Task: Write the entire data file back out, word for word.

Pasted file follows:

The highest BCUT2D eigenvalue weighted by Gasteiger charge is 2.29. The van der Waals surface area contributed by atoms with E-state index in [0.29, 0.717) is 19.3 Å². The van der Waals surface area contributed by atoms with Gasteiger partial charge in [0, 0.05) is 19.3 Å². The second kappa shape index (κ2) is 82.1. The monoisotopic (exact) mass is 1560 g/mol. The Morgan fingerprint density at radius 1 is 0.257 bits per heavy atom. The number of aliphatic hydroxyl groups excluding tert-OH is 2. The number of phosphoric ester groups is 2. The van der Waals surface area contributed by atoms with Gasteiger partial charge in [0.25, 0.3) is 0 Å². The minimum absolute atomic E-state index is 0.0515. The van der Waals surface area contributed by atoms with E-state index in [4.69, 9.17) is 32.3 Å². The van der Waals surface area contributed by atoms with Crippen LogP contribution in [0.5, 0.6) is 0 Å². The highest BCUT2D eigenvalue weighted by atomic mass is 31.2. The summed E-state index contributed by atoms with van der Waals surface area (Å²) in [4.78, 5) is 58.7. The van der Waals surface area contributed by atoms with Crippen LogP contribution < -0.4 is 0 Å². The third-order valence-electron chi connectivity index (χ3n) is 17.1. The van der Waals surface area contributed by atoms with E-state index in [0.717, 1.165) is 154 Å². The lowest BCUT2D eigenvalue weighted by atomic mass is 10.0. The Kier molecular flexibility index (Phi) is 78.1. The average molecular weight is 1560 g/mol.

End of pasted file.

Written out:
The highest BCUT2D eigenvalue weighted by Gasteiger charge is 2.29. The van der Waals surface area contributed by atoms with E-state index in [0.29, 0.717) is 19.3 Å². The van der Waals surface area contributed by atoms with Gasteiger partial charge in [0, 0.05) is 19.3 Å². The second kappa shape index (κ2) is 82.1. The monoisotopic (exact) mass is 1560 g/mol. The Morgan fingerprint density at radius 1 is 0.257 bits per heavy atom. The number of aliphatic hydroxyl groups excluding tert-OH is 2. The number of phosphoric ester groups is 2. The van der Waals surface area contributed by atoms with Gasteiger partial charge in [0.25, 0.3) is 0 Å². The minimum absolute atomic E-state index is 0.0515. The van der Waals surface area contributed by atoms with E-state index in [4.69, 9.17) is 32.3 Å². The van der Waals surface area contributed by atoms with Crippen LogP contribution in [0.5, 0.6) is 0 Å². The highest BCUT2D eigenvalue weighted by atomic mass is 31.2. The summed E-state index contributed by atoms with van der Waals surface area (Å²) in [4.78, 5) is 58.7. The van der Waals surface area contributed by atoms with Crippen LogP contribution < -0.4 is 0 Å². The third-order valence-electron chi connectivity index (χ3n) is 17.1. The van der Waals surface area contributed by atoms with E-state index in [0.717, 1.165) is 154 Å². The lowest BCUT2D eigenvalue weighted by atomic mass is 10.0. The Kier molecular flexibility index (Phi) is 78.1. The average molecular weight is 1560 g/mol.